ILO analysis also shows regional differences. In Africa, of an estimated total population of about 909 million, some 373 million people were living below the poverty line in 2005; over 214 million of them were female and 158 million were male. Some 41 per cent of Africans lived below the poverty line, but the female population is poorer than the male population. Over 57 per cent of all persons living in poverty were women.
In the Americas, out of a total population of about 884 million, nearly 46 million persons were living below the poverty line in 2005; of these, ILO estimates suggest that over 27 million were women and girls and around 19 million were men and boys. The poverty rate is lower in the Americas than in Africa: about one in 20 people live below the poverty line. Yet in the Americas the female population is relatively poorer than in Africa, as the female population comprises nearly 59 per cent of all people living below the poverty line.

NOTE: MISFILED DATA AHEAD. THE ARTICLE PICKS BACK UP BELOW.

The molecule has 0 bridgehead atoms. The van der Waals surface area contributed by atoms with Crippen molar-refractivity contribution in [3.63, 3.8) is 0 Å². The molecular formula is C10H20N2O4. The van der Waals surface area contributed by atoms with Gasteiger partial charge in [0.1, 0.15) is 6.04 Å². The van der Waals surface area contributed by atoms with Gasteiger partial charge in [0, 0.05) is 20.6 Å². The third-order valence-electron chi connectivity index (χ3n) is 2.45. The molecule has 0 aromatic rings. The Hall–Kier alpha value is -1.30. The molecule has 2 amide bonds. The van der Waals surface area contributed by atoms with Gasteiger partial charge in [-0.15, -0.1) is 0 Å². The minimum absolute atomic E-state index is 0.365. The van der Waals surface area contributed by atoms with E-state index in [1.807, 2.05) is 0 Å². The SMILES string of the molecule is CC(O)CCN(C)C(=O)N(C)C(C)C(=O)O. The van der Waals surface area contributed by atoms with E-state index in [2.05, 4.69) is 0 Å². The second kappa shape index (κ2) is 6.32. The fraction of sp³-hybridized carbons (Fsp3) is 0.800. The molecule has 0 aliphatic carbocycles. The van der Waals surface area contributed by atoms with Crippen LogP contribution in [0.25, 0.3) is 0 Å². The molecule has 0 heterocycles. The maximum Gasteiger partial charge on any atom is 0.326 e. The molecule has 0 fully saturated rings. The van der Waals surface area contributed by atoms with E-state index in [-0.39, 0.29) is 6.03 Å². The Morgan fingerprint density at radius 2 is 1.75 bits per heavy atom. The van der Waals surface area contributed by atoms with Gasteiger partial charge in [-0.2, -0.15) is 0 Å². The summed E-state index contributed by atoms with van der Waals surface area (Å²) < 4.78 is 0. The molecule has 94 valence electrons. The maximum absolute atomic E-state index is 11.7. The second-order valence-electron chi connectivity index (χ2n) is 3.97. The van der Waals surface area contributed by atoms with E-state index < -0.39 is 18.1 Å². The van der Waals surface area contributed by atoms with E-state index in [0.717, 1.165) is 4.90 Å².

In absolute numbers, Asia has the largest population living below the poverty line: out of a total population of 3.7 billion, about 913 million people live in poverty. Yet the overall rate - about 25 per cent - is far lower than in Africa, even if it is five times the poverty rate of the Americas. And female poverty is far greater than in the Americas or Africa, as the female share of poverty represents 63 per cent of all persons in Asia living below the poverty line.
Although it displays large intra-regional differences, Europe has a lower poverty rate: 20 million people live below the poverty line in European countries, which yields an overall rate of just over 2 per cent. Yet the female proportion of the population living below the poverty line (59 per cent) is as great as in the Americas.
Areas with the highest concentration of indigenous and tribal peoples are also those with the highest incidence of poverty or extreme poverty. A strong correlation between being indigenous and being poor or extremely poor indicates that indigenous female workers (and their children) may have fared worse than their male and non-indigenous counterparts in most socio-economic aspects.
Turmoil in the financial markets of the industrialized countries, which originated in the United States in late 2008 and spread worldwide, is creating great uncertainty. The latest ILO data project job losses of up to 50 million men and women across the globe to the end of 2009.